While driving your car, you may be prompted to apply an emergency brake, and no one ever plans to do an emergency brake. Typically, an excellent driver will not need to carry out an emergency stop as they will be vigilant and anticipate potential danger that may develop around them, so hard braking becomes unnecessary.
Nonetheless, emergencies happen, and even the most careful drivers may have to apply emergency brakes at some point. When an emergency happens, you must be able to stop quickly, safely, and under control, without the risk of skidding when performing an emergency stop.
How to Carry Out an Emergency Brakes Stop and ABS Brakes
ABS brakes help to stop the wheels from locking up and causing a skid. Cars often come with ABS brakes as standard. However, older vehicles have to use a slightly different method of braking, called Cadence Braking. This requires you to pump the brake to prevent the wheels from locking up.
ABS is a computerized sensor system that detects when the brakes are about to lock up, momentarily releasing them before automatically reapplying them many times a second until the car stops. The system only activates in harsh braking situations and does not necessarily shorten stopping distances.
ABS allows you to steer, which you cannot do when the wheels are locked. ABS is not a cure-all, however! It cannot overcome bad driving techniques and mistakes, problems of poor contact with the road due to badly worn springs, surface water, loose road surfaces, badly worn tires, or driving too fast for the road, traffic, and weather conditions. ABS adds to your skills but does not replace them.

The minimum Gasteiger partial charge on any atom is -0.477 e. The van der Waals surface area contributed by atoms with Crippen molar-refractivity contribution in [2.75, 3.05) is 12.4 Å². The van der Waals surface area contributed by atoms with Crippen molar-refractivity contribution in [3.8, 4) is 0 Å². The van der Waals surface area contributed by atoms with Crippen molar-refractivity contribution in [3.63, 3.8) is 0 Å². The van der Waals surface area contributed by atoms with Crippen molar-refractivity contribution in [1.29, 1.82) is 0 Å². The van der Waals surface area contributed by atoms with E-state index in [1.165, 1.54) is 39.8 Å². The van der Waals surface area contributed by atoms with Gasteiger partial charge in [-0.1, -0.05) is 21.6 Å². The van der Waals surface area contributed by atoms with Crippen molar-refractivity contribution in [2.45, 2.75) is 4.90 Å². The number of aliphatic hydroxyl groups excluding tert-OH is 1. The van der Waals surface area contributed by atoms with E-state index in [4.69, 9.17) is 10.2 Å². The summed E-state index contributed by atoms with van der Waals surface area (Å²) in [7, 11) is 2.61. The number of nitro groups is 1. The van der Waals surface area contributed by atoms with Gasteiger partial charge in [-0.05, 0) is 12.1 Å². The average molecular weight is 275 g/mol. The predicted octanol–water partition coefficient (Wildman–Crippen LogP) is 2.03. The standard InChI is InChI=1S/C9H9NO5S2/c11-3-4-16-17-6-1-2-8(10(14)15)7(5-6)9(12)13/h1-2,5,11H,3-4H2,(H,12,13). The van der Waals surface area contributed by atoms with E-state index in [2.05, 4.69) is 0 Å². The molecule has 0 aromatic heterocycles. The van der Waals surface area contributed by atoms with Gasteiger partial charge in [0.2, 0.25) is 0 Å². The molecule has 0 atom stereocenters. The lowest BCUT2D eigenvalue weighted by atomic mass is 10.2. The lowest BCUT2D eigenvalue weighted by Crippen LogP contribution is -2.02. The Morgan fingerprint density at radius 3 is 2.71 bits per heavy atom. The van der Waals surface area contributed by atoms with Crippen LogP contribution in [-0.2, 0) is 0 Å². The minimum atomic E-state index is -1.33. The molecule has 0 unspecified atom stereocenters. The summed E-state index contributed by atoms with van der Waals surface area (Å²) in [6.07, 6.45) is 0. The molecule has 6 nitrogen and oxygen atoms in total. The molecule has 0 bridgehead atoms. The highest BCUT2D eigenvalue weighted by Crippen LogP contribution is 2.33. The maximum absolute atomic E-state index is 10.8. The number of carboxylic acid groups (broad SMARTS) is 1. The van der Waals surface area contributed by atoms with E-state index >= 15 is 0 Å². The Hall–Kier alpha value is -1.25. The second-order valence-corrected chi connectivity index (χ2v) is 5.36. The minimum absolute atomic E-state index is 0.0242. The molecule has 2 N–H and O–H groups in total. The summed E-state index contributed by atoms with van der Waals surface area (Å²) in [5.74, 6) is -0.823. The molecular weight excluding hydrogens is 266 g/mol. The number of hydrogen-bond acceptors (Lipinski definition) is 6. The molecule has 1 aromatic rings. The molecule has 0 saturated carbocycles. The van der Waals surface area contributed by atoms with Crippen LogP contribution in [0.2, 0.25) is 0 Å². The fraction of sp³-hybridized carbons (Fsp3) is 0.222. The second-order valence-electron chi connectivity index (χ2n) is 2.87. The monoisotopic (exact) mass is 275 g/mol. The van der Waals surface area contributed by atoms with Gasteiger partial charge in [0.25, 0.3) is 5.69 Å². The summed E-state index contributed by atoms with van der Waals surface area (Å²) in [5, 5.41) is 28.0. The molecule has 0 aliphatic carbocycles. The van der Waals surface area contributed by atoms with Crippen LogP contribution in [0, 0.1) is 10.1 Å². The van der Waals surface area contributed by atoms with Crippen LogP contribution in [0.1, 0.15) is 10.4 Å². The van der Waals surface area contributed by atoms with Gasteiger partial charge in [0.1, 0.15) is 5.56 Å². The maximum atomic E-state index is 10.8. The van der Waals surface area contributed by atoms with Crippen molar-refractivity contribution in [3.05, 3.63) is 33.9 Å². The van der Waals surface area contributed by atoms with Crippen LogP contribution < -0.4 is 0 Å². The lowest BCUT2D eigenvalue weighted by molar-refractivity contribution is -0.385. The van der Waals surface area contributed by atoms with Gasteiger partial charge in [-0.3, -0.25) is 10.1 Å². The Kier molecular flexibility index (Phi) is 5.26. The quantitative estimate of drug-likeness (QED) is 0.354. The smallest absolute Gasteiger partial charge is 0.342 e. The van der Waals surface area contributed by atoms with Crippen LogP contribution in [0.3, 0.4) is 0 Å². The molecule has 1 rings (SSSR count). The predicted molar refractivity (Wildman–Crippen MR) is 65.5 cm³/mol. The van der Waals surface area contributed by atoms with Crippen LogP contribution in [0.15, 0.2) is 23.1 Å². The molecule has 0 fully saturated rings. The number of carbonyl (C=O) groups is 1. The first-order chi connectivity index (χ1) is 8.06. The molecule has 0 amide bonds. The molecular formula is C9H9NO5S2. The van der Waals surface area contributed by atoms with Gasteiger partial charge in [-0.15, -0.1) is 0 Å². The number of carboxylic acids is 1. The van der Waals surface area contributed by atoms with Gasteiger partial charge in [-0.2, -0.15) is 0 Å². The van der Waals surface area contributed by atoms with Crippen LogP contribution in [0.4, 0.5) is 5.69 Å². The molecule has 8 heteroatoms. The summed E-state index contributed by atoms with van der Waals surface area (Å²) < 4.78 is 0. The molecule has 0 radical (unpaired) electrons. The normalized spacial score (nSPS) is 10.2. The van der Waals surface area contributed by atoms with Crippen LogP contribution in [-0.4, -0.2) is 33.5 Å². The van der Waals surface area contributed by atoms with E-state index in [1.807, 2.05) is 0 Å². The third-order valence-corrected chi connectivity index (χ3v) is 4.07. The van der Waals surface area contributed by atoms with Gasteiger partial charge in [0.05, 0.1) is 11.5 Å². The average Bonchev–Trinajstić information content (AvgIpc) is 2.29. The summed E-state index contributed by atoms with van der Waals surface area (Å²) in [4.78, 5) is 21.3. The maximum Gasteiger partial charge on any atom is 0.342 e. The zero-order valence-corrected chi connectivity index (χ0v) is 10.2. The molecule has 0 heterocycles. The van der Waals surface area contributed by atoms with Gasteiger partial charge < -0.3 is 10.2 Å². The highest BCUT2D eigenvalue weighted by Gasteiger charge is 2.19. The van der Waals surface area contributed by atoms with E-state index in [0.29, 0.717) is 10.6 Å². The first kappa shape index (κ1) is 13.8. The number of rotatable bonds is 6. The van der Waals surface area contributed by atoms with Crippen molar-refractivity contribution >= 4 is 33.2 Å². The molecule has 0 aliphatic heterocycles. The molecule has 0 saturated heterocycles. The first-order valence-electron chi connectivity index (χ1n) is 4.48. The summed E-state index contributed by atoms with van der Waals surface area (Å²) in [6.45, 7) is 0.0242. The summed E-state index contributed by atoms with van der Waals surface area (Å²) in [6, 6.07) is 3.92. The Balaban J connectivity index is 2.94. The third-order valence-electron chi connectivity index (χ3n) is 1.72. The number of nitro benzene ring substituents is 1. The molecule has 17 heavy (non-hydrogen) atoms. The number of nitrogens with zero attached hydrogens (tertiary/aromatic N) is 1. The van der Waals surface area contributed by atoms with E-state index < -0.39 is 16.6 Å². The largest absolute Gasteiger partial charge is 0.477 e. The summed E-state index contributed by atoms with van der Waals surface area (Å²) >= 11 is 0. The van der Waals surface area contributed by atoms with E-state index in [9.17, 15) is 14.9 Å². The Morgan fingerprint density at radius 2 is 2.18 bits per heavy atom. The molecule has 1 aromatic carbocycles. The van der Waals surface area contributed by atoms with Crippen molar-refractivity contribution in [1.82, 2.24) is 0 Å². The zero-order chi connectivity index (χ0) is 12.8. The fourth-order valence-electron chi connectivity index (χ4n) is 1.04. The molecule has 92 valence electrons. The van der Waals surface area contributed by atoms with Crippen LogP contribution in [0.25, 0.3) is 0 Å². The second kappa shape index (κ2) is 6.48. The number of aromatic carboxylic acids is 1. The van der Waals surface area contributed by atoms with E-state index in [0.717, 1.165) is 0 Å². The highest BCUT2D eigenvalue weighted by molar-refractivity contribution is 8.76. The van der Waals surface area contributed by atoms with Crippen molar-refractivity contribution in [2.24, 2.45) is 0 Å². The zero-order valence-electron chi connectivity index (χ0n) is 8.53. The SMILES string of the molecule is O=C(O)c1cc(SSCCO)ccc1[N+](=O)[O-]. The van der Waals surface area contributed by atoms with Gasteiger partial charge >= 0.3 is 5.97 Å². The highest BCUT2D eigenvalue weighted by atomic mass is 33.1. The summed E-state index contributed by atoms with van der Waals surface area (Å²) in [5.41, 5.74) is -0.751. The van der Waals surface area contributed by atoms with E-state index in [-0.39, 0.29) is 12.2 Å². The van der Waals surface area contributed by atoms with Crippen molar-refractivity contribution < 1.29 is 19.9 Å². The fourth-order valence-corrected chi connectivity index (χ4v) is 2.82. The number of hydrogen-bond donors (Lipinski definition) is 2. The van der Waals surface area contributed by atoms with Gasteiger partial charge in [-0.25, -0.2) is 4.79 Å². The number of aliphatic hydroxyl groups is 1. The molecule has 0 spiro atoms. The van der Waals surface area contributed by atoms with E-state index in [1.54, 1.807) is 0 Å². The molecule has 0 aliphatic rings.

Nevertheless, when applying an emergency brake, you must not use the parking brake to help you stop. It works only on the rear wheels and can lead to skidding if applied incorrectly.
How to Complete the emergency stop on the Practical Driving Test
You may be asked to complete an emergency stop on your practical driving test. If so, your driving examiner will raise their hand to simulate an emergency and call out STOP.
Follow these steps below to ensure you stop safely:
- When completing the emergency stop maneuvers on the driving test, there is no time to look in the mirrors. A good driver will keep a lookout and get regular updates on what’s behind.
- Do not signal, you need both hands on the steering wheel for maximum control. Your seatbelt should keep you in your seat, and your hands on the wheel will help to brace you.
- Squeeze the brake pedal firmly and fully to stop the vehicle as quickly and safely as possible. Using the clutch to stop the engine from stalling or cutting out is preferable. This will save time in a real emergency situation if you have to move on quickly.
- Once you have come to a stop during your emergency stop maneuver, and if there is no more danger, apply the handbrake and select neutral. The examiner might say, “thank you, I won’t be asking you to do that again, drive on when you are ready.” If the engine has stalled, restart it and continue.
- Suppose you stopped in the middle of the street before you moved off again. Take a good look around using all the mirrors and windows, and check both left and right-hand blind spots, ensuring no bicycles or other road users are passing you.
In case of a real road accident, there may be dazed, hurt or frightened people, so always take great care when moving off. To improve your skills further and gain experience behind the wheel for emergencies, consider taking defensive driving courses.